One of the first rules of rock n’ roll clearly states that he who owns the basement in which the band rehearses is the undisputed leader of the band. If said basement happens to belong to one or more of the players’ parents, said family shall be considered rock n’ roll royalty.

In the case of the Fort Wayne-based hard-rock outfit known as Little Green Men, brothers Eric and Jason Bair represent the raucous royalty, since the five-year old band still practices in the deepest depths of the home owned by Ma and Pa Bair. During a recent interview on the floor above the band’s rehearsal space in stately Bair manor, drummer Jason and guitarist Eric (who also sings for the hard-rock group Stygma) discuss the familial dedication.

“The parents are by far our biggest supporters,” Jason says. “They hardly miss a show, whether it’s Stygma or Little Green Men. They’ve been to almost every show. It’s unbelievable. Look at this scrapbook (Mom) has done for us. All of our dates, newspaper clippings – she’s got it all in there. All the five years.”

For the many souvenirs representing proud Little Green moments contained within the huge photo binder, there is the occasional unrecorded fall that threatens to engulf the family name in the shadow of the “Jackass.” Eric admits to recently taking that fall of shame.

“It was Sunday night,” Eric says, beginning his tale of injury. “I usually go out with [Stygma and Tempest bassist] John Reuille and we go sing karaoke on Sunday nights sometimes at Sports and Spirits,” Eric says.

“This week I decided not to. I didn’t party all weekend so I was just gonna party on Sunday night. I had a few beers in me. I was watching this show on MTV called Jackass – crazy show – and the phone was ringing. I had just done my laundry and I had my laundry like right in the walkway. As I was getting the phone, I was watching Jackass and walking backwards and I turned real fast and I tripped over my laundry. I broke my pinky toe.”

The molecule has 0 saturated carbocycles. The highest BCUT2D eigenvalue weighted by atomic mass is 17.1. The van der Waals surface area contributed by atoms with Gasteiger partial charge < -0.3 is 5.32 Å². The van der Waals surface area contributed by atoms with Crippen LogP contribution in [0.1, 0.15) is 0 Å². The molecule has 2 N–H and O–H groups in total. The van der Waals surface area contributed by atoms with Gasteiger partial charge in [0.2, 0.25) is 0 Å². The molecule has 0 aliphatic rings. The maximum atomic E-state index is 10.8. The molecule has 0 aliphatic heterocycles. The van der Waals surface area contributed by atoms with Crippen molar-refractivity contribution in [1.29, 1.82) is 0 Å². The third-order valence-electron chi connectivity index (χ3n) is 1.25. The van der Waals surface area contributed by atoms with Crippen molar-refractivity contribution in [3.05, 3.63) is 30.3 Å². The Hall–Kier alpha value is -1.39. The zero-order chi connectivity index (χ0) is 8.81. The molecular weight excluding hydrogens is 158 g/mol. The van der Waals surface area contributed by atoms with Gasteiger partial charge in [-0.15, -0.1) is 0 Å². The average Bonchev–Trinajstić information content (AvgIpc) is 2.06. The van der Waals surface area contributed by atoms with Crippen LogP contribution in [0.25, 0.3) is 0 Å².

“He was a jackass of his own, I guess,” Jason says.

All royalty and little broken bones aside, no man in Little Green Men can be considered small. The impressive musical performances exploding from the band’s debut CD 7 prove that each man in the quartet provides a vital element in the big solid ball of rock. Vocalist Rob Warnell, bassist Rory Grams and the Bair brothers come off like a pre-“Here Comes Stupid” Scatterbrain, only minus the sarcastic sentiments. The nine-track collection of eight original compositions and a cover of Galactic Cowboys’ “If I Were a Killer” (call it a bonus track if you like) contains some of the most technically proficient hard-rock playing the Summit City has ever heard, plus some heavy messages.

“It seems like all our songs are based on an issue,” Jason says. “Every song has a certain issue.”

“When I write, I just write,” says Eric, who penned the lyrics for “Punching Bag.” “I just go, about any issue. ‘Punching Bag’ is about child abuse, really any kind of abuse. The lyrics talk about – from a child’s point of view – getting beaten by a mom. ‘10th Floor’ is about falling from a ten-story building, committing suicide.”

“Some happy lyrics,” Jason says with a laugh, noting that the band’s messages aren’t always doom and gloom. He offers tunes like “Love” and “Rapt Reverie” as examples.

“‘Rapt Reverie’ is about day-dreaming about your lover, the girl of your dreams,” Jason says. “We had to do one of those love songs – but it’s got some chunky riffs.”

“We couldn’t think of a name for that song,” Eric says. “So I was like ‘Mom, give me some words for a title for this song.’ So she got the Scrabble dictionary out. Rapt means engrossed and reverie is a daydream. Mom came up with “Rapt Reverie.” The title, not the song.”

While some of the songs on 7 are several years old (The song “7,” which was featured on WXKE’s Fort Wayne Rocks CD, is the band’s first composition), others were written during the group’s one-year hiatus from live performances. From April through October, Little Green Men recorded tracks at Fort Wayne’s Sweetwater Productions for the current CD release, which was produced, engineered and mixed by Larry Pester and the band. If the sound weren’t so crystal clean, a listener may swear that 7 is Little Green Men live in concert on a shiny little petroleum-based disc.

“Everything we do on the CD we can play live,” Eric says. “It’s not like we did the CD and said ‘oh my god we can’t pull this off live.’ Everything we did on that CD we play exactly live.”

“Like the vocals,” Jason says. “We didn’t dub in anything we can’t do live.”

Having broken the live silence this summer, the band has since raged on stage in front of such national metal heavyweights as Quiet Riot at Mickey and Billy’s and Skid Row at Piere’s. Prior to the hiatus, Little Green Men got the job done in front of Mötley Crue and Cinderella.

“It’s experience. Getting onstage, learning to handle the pressure and just jam in front of all those people,” Jason says. “A lot of people that come to see you think you might be travelling with Quiet Riot or with Skid Row. They think you’re a rock star. ‘Can we have your autograph?’ It’s flattering for us. Super flattering. We’re just Fort Wayne guys.”